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Myasthenia Gravis and Return to Flying Status

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Karmon Y, Blum S, Levite R, Barenboim E, Gadoth N. Myasthenia gravis and return to flying status. Aviat Space Environ Med 2010; 81:69–73.

Introduction: Myasthenia gravis (MG) is a common primary disorder of neuromuscular transmission. Although MG was once a fatal disease, today treatment with immunomodulating agents and cholinomimetic medications with good supportive care have improved the prognosis and the ability of patients to adapt to their workplaces, including the flight environment. Cases: The diagnosis of MG in two aircrew members illustrates the range of severity for MG from isolated ocular symptoms to relentlessly progressive generalized disease, as well as the unpredictability of the disease and difficulty in treatment. Nevertheless, both patients were returned to limited flying status. Discussion: MG presents the potential for subtle progression with resulting effects on flight performance. In addition to the disease itself, flight surgeons must also consider problems related to treatment and its side effects. Progression and exacerbations of MG can develop during the course of the disease, requiring careful adjustments to treatment regimens. Taking all these factors into consideration, including the unpredictability of this disease, pilots with apparently stabilized MG should nevertheless be assigned only to duties during which the patient would be able to maintain and use his flying capabilities without risking the mission, himself, and other crewmembers.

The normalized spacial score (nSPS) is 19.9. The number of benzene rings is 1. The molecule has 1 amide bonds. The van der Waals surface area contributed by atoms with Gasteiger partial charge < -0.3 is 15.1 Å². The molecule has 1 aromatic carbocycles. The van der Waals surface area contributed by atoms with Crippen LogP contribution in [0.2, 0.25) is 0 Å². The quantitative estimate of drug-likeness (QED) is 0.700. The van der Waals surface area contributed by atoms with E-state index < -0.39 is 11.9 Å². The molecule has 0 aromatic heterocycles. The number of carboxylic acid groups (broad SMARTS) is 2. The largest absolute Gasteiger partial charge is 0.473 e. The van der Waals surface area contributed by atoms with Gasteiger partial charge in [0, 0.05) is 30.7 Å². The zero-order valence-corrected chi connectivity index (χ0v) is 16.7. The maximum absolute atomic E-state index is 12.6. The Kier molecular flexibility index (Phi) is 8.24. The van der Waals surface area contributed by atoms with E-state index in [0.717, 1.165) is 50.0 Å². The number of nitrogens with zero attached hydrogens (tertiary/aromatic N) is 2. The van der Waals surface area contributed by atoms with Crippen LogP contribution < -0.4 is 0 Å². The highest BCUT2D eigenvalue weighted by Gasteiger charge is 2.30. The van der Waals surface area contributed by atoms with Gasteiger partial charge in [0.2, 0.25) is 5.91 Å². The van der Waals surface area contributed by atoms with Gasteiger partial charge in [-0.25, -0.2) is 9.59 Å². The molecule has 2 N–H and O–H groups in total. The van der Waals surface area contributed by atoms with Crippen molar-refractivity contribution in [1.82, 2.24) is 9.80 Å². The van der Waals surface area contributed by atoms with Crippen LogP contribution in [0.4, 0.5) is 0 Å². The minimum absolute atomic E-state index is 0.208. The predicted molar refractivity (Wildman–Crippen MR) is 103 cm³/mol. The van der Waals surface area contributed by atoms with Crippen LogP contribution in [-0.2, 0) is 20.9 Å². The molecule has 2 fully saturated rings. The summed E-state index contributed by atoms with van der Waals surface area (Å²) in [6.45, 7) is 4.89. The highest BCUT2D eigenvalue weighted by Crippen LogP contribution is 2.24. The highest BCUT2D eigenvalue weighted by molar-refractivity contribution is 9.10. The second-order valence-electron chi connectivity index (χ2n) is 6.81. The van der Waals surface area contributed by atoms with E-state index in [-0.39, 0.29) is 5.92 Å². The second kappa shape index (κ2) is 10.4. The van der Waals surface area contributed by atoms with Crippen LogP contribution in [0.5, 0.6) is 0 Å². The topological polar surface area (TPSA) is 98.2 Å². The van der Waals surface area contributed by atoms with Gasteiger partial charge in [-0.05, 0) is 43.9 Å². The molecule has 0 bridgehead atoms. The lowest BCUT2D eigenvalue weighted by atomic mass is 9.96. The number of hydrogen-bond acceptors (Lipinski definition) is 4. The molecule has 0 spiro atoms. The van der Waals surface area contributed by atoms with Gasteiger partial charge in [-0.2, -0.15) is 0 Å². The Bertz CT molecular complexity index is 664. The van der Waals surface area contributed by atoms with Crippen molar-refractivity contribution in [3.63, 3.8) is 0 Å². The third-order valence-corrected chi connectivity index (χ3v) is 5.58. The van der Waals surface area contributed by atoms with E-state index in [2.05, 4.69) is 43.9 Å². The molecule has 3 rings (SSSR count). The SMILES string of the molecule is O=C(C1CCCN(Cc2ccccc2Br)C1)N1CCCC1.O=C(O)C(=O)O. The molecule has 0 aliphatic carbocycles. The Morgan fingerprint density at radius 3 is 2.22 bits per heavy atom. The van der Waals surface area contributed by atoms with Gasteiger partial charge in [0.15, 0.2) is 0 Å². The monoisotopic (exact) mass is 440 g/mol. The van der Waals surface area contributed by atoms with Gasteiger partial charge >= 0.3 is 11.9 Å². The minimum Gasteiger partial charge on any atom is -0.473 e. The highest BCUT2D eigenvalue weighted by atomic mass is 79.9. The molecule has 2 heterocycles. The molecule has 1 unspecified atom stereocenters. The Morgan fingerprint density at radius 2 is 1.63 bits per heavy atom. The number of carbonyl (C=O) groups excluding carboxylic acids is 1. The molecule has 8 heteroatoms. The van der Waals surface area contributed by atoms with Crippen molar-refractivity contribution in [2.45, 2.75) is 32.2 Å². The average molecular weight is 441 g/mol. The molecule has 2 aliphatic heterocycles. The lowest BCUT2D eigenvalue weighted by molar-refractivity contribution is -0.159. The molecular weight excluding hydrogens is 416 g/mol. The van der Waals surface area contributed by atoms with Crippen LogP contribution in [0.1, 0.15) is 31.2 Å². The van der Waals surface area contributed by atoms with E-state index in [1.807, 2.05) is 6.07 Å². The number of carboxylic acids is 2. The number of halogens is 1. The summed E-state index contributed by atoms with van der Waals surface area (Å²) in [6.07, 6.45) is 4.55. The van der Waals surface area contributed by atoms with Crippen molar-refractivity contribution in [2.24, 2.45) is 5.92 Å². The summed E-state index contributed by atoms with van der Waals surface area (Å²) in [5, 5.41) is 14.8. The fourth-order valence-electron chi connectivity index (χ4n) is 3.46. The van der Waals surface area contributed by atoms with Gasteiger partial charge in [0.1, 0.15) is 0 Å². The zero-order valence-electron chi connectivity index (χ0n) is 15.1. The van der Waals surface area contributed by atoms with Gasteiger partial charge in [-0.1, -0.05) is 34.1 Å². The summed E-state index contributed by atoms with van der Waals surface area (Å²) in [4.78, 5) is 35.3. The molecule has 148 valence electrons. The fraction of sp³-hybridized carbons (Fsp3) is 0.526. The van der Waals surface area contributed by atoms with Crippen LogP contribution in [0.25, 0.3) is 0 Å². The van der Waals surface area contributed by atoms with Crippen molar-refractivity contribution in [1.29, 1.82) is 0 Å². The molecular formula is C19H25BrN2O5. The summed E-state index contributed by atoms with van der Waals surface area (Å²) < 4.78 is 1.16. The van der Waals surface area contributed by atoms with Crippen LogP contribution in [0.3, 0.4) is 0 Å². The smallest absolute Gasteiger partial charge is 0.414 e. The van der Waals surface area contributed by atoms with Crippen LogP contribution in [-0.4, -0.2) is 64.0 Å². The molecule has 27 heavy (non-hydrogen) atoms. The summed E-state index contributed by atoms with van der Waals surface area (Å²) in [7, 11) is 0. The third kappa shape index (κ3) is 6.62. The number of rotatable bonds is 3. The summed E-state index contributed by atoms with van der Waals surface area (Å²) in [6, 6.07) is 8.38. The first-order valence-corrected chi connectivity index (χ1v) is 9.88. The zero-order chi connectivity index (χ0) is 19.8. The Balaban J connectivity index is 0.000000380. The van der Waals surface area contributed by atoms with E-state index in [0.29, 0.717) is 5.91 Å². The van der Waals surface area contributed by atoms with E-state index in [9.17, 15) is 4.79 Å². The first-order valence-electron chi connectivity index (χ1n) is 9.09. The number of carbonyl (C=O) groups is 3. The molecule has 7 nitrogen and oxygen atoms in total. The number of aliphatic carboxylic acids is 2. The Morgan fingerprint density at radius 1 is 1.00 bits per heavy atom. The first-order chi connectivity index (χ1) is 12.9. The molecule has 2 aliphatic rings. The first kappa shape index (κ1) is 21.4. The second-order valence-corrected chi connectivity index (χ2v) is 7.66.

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Keywords: flight; myasthenia gravis

Document Type: Research Article

Publication date: January 1, 2010

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